Eduard Gaertner

Johann Philipp Eduard Gaertner (2 June 1801, Berlin – 22 February 1877, Flecken Zechlin, in Rheinsberg) was a German painter who specialized in depictions of urban architecture.[1]

Eduard Gaertner, Self-portrait, 1829

Early life and workEdit

Zimmerbild 96


In 1806, he moved with his mother to Kassel, where he received his first drawing lessons. They returned to Berlin in 1813 and he took up a six-year apprenticeship at the Royal Porcelain Factory. Although many artists had begun their careers at the Factory, he felt that the instruction provided was superficial and took drawing classes at the Academy of Arts.

In 1821, he accepted a position as a decorative painter in the studios of Carl Wilhelm Gropius, the Royal Court Theater painter, where he remained until 1825. During this time, he became increasingly attracted to architectural painting. He was able to finance a study trip to Paris by selling a portrait of King Friedrich Wilhelm III of Prussia to the Royal family. While there, he acquired more skill in the manipulation of light and atmosphere, and was inspired by the magnificent vistas of medieval buildings to devote himself almost entirely to painting vedute.

Rear view of the Houses at Schloßfreiheit


Upon his return to Berlin, he became a free-lance painter. In 1829, he married and ultimately had twelve children. Over the next ten years, he devoted himself to documenting the Biedermeier style buildings of Berlin and, with Royal customers in mind, produced a series of scenes depicting the castles in Bellevue, Charlottenburg and Glienicke. In 1833, he was admitted to the Academy and designated a "Perspective Painter".

The following year, he began his most famous work: a six panel panorama of Berlin. It was painted from the roof of the Friedrichswerder Church, which is flat (and a popular place for sightseers, because all of the city's best-known buildings can be seen from there). This work was purchased by the King and a second version was bought by the King's daughter, Tsarina Alexandra Feodorovna. Its purchase became the occasion for a trip to Moscow and St. Petersburg (1837–1838), during which Gaertner painted extensively.

Career declineEdit

In 1840, King Friedrich Wilhelm III died. His successor, Friedrich Wilhelm IV, preferred Italian-style paintings with Greek landscapes and bought very little from Gaertner who, without the income from his principal client, soon began to have financial difficulties.

He eventually made contact with a group that was interested in the protection and restoration of monuments and needed to have an illustrated inventory of them. As a result, Gaertner traveled to villages and towns throughout Prussia, making watercolor sketches, including scenic views meant to be sold on his return to Berlin. By this means, he was able to attract some middle-class customers, but they proved to be no substitute for Royal patronage. He began to turn away from architecture, producing romantic scenes full of steep cliffs, Roma, ruins, and oak trees, but never restored that patronage. His paintings from this period are generally considered to be inferior.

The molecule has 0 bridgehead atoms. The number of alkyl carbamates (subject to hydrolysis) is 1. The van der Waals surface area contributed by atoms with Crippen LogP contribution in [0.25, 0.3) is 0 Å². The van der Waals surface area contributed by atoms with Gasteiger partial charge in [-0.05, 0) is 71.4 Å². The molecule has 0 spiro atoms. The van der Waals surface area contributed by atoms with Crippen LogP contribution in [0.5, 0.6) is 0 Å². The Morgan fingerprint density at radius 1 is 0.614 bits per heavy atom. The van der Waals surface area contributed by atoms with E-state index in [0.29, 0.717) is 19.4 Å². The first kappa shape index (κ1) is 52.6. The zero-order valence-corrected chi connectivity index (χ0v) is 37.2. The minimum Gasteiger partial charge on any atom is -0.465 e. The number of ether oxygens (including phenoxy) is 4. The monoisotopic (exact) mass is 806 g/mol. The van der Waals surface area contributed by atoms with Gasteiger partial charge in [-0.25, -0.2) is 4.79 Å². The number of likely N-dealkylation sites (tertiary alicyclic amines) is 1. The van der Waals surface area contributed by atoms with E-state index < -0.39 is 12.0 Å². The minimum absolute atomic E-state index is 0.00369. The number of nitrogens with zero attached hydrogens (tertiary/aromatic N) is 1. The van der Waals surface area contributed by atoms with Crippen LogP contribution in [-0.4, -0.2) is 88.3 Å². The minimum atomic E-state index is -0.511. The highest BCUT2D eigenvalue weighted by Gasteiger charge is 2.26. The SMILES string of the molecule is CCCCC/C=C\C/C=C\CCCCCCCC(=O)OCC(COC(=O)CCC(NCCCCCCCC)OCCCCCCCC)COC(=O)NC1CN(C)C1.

As the century progressed, he increasingly suffered from competition with the newly emerging art of photography. In 1870, he and his family decided to leave the hectic atmosphere of Berlin and settle in Flecken Zechlin, a rural area near Rheinsberg. It was there that he died in 1877. His widow requested an annual allowance of 150 Marks from the Artist Support Fund of the Academy, but her application was denied. His works were virtually forgotten until the "Deutschen Jahrhundert-Ausstellung" of 1906 when they were shown again. Major exhibitions were staged in 1968, 1977, and 2001.


It is believed that he made use of a camera obscura to sketch the layouts of his paintings. Although this is not expressly mentioned in his working notes, he does make oblique references to a "drafting machine" and some of his sketches are done on tracing paper. He also possessed a collection of photographs, but there is no indication that these were used as models.

Sources and further readingEdit

  • Robert Dohme (1878), "Gärtner, Eduard", Allgemeine Deutsche Biographie (ADB) (in German), vol. 8, Leipzig: Duncker & Humblot, p. 381
  • Irmgard Wirth (1964), "Gaertner, Johann Philipp Eduard", Neue Deutsche Biographie (in German), vol. 6, Berlin: Duncker & Humblot, p. 24{{citation}}: CS1 maint: ref duplicates default (link); (full text online)
  • Irmgard Wirth: Eduard Gaertner. Der Berliner Architekturmaler. Propyläen, Frankfurt 1979, ISBN 3-549-06636-8.
  • Dominik Bartmann: Eduard Gaertner 1801–1877. Begleitband zur Ausstellung im Museum Ephraim-Palais, Berlin, 2001. Nicolai, Berlin 2001, ISBN 3-87584-070-4.
  • Frauke Josenhans: Gaertner, (Johann Philipp) Eduard, in: Bénédicte Savoy, France Nerlich : Pariser Lehrjahre. Ein Lexikon zur Ausbildung deutscher Maler in der französischen Hauptstadt. Vol. 1: 1793-1843. De Gruyter, Berlin/Boston 2013, ISBN 978-3-11-029057-8, pp. 86–90.


  1. ^ "Biography National Gallery of Art". Retrieved 10 October 2021.

External linksEdit